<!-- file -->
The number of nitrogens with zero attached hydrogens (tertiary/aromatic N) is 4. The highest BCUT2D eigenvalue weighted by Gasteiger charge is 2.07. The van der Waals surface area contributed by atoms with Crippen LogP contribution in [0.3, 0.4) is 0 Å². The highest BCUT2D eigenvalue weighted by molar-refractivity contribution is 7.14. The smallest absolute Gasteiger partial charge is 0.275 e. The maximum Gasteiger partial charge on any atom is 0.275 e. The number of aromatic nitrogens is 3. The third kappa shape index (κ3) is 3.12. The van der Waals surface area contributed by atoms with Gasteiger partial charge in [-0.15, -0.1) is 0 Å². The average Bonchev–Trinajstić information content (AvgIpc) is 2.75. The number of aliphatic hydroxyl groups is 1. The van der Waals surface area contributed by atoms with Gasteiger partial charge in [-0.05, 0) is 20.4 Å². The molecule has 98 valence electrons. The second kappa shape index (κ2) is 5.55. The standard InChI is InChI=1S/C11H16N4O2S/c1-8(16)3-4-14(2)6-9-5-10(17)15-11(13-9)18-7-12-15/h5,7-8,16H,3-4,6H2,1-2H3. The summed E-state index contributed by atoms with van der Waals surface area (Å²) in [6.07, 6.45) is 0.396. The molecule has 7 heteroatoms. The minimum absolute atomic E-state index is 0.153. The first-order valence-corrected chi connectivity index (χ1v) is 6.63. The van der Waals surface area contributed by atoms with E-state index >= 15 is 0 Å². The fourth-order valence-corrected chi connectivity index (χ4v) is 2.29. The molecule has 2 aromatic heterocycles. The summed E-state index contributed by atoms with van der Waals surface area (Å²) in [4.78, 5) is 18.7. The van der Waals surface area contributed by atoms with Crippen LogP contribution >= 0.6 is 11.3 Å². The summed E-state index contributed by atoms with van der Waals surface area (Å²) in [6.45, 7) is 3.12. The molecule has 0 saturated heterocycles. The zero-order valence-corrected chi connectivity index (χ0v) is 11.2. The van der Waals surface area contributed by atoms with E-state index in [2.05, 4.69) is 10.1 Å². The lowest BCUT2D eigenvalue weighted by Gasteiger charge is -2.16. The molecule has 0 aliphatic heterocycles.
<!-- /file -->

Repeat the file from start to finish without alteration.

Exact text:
The number of nitrogens with zero attached hydrogens (tertiary/aromatic N) is 4. The highest BCUT2D eigenvalue weighted by Gasteiger charge is 2.07. The van der Waals surface area contributed by atoms with Crippen LogP contribution in [0.3, 0.4) is 0 Å². The highest BCUT2D eigenvalue weighted by molar-refractivity contribution is 7.14. The smallest absolute Gasteiger partial charge is 0.275 e. The maximum Gasteiger partial charge on any atom is 0.275 e. The number of aromatic nitrogens is 3. The third kappa shape index (κ3) is 3.12. The van der Waals surface area contributed by atoms with Gasteiger partial charge in [-0.15, -0.1) is 0 Å². The average Bonchev–Trinajstić information content (AvgIpc) is 2.75. The number of aliphatic hydroxyl groups is 1. The van der Waals surface area contributed by atoms with Gasteiger partial charge in [-0.05, 0) is 20.4 Å². The molecule has 98 valence electrons. The second kappa shape index (κ2) is 5.55. The standard InChI is InChI=1S/C11H16N4O2S/c1-8(16)3-4-14(2)6-9-5-10(17)15-11(13-9)18-7-12-15/h5,7-8,16H,3-4,6H2,1-2H3. The summed E-state index contributed by atoms with van der Waals surface area (Å²) in [6.07, 6.45) is 0.396. The molecule has 7 heteroatoms. The minimum absolute atomic E-state index is 0.153. The first-order valence-corrected chi connectivity index (χ1v) is 6.63. The van der Waals surface area contributed by atoms with E-state index >= 15 is 0 Å². The fourth-order valence-corrected chi connectivity index (χ4v) is 2.29. The molecule has 2 aromatic heterocycles. The summed E-state index contributed by atoms with van der Waals surface area (Å²) in [4.78, 5) is 18.7. The van der Waals surface area contributed by atoms with Crippen LogP contribution >= 0.6 is 11.3 Å². The summed E-state index contributed by atoms with van der Waals surface area (Å²) in [6.45, 7) is 3.12. The molecule has 0 saturated heterocycles. The zero-order valence-corrected chi connectivity index (χ0v) is 11.2. The van der Waals surface area contributed by atoms with E-state index in [2.05, 4.69) is 10.1 Å². The lowest BCUT2D eigenvalue weighted by Gasteiger charge is -2.16. The molecule has 0 aliphatic heterocycles.